His first discourse at Hackney was delivered in a small meeting in Shore-place, August 2]st, 1797; and he continued (for the most part) to preach there till May 14, 1798, when the church was formed, consisting of only eight members. Mr. R. was invited to preach to them for three months, which he accordingly did; after which, he received a second invitation for a simi. lar period ; and in October following he was ordained their pastor, and continued to labour ainong them till his death. During this period, the church was increased to more than 100 members ; the place was twice enlarged ; and there is no doubt but much good was done.

For some time before his death, he had been afllicted with a bilious complaint, and also had, at several times, violent spasmodic affections on his lungs; which almost deprived him of breath. His last sermons to his dear people were on Lord's Day, 8th February, 1807, from Rom. viii. 33, 34; and Prov. xxii. 3, concerning which he says, “ This was not a lost say. O Lord,

, grant that some benefit may be given to thy people! and may sinners be converted and saints edificd, though by such weak means, and the glory shall be thine!" On the morning of Thursday, February 12th, he was scized with a fit which contie nued near two hours; but he afterwards recovered so far as to come down stairs, and purposed to preach twice on the next Lord's Day. In the afiernoon he sent for one of his Deacons ; to whom he said, “ I think I shall die suddenly; but there is nothing alarming in this; it is rather desirable. Ile requested that he might be buried in the middle of the vestry, and a stone pat up with the inscription of his name, &c.; and added, with a peculiar emphasis, “ Don't call me Reverend.”+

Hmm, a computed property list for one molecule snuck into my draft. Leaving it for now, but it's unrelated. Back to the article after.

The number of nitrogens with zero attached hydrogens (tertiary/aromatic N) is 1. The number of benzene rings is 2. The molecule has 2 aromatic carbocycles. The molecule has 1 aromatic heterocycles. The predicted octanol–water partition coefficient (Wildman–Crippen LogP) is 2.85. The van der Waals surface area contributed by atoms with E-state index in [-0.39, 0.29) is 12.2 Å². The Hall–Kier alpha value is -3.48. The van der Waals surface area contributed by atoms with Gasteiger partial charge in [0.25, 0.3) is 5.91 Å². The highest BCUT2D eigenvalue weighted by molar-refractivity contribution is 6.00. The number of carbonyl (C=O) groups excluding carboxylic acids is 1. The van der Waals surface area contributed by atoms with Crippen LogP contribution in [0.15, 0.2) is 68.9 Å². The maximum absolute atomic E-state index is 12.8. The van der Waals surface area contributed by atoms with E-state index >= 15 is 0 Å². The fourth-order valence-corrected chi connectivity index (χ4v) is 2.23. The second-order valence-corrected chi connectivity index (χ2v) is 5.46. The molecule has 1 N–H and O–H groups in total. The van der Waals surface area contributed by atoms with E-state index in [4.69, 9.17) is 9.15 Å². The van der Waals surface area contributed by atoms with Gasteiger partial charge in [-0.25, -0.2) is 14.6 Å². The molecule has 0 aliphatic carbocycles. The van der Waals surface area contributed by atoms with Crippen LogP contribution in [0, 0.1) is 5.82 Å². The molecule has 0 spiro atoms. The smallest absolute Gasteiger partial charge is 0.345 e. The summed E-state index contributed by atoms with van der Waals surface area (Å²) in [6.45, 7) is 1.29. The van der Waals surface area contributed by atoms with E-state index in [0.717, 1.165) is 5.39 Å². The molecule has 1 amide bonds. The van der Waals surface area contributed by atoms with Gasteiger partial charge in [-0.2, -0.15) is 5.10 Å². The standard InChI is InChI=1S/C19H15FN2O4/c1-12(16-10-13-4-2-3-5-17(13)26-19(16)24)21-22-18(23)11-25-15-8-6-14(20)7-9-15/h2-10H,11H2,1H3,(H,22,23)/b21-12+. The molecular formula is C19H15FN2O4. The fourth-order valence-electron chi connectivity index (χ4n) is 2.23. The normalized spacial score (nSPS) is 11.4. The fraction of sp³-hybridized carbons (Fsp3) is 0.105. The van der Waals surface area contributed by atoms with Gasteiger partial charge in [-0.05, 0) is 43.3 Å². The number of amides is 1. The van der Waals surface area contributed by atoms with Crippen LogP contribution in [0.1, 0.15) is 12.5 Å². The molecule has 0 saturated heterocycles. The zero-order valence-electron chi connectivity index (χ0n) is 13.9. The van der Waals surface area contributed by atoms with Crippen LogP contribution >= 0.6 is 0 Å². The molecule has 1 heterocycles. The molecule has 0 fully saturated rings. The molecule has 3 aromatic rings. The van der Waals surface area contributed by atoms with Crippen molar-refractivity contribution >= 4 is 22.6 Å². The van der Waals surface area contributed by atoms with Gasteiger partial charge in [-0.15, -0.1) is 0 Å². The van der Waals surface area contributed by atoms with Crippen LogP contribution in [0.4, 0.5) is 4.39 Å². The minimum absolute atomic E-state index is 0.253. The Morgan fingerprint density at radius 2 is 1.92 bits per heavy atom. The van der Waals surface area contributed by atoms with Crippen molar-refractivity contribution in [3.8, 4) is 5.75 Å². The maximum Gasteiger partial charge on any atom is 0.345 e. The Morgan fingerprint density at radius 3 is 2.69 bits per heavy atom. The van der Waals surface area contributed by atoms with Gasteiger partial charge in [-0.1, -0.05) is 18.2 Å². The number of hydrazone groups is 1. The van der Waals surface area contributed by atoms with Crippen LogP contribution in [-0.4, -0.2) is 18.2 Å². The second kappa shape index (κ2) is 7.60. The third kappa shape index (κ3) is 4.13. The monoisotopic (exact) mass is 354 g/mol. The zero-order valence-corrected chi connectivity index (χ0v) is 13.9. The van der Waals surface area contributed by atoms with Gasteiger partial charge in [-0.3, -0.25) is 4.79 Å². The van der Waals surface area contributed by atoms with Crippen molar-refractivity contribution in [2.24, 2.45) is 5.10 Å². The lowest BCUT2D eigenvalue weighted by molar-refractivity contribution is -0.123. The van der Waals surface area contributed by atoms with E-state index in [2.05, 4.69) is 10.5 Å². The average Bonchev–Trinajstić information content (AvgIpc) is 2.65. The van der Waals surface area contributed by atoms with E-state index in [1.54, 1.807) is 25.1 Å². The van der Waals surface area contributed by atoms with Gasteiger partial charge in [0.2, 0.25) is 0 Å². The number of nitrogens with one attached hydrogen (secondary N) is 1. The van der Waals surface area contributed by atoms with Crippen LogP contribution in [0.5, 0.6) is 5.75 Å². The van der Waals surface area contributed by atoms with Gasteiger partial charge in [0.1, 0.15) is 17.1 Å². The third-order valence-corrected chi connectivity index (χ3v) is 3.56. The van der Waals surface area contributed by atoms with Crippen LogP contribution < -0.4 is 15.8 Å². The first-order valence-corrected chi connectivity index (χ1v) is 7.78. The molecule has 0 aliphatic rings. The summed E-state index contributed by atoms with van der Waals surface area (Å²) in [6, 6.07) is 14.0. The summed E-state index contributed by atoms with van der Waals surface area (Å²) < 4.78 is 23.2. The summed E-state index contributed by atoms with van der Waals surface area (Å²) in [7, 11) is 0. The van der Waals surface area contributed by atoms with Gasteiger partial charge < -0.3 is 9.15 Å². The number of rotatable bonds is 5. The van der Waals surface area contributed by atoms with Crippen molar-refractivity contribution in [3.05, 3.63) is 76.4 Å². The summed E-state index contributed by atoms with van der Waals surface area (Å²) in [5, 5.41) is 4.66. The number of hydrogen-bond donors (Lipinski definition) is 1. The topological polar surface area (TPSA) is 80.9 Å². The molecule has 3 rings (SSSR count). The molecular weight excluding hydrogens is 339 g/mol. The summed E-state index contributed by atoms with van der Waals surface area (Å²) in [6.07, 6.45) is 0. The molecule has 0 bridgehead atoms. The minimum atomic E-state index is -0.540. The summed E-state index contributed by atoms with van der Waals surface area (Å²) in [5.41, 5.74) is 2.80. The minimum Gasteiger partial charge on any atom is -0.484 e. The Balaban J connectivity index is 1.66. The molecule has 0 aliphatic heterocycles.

* In compliance with this request, we have omitted that title at she head of this Memoir,

On being asked how he found his mind during his illness, he replied, “I find my mind calm and easy, and quite recons ciled to the will of God, whether for life or death. I have a good hope through grace, that, die when I may, all will be weil." * Next morning, about seven o'clock, he was found dead in his bed ; and, to all appearance, he had expired in his sleep.

On Friday, February 20th, his remains were deposited in the vestry, agreeably to his request. Mr. Upton spoke over the grave; and Dr. Rippon preached his funeral sermon the next Lord's Day, to a crowded and sorrowful audience. He died in the 59th

year
of his

age. Mr. Ranee had been twice married. - By his first wife he had three daughters; all of whom survive him. In September 1798, he married Miss Anne Cole, of Blackfriars Road. In little more than two years afterwards, he was a second time a wilower ; and continued so till his death. He had several severe trials in his family, which he bore with Christian patience and resignation, By his death, his children are deprived of a tender parent, - and his church of an affectionate and faithful pastor.

As a preacher, he chiefly dweit on experimental and practical truths: his aim was to direct his discourses to the hearts of his hearers, to humble sinners, and to exalt his Divine Master. While he held fast the important doctrines of the gospel, he manifested liberality and candour toward such as differed from him in matters of inferior moment. Humility was a prominent feature in his character. Speaking of his preaching in his Diary, he says, “ I acknowledge, it is wonderful that any body comes to

O Lord, make me more humble and thankful, for I am the weakest of all thy servants! but still I know God can do great works by feeble instruments.” At another tine he said,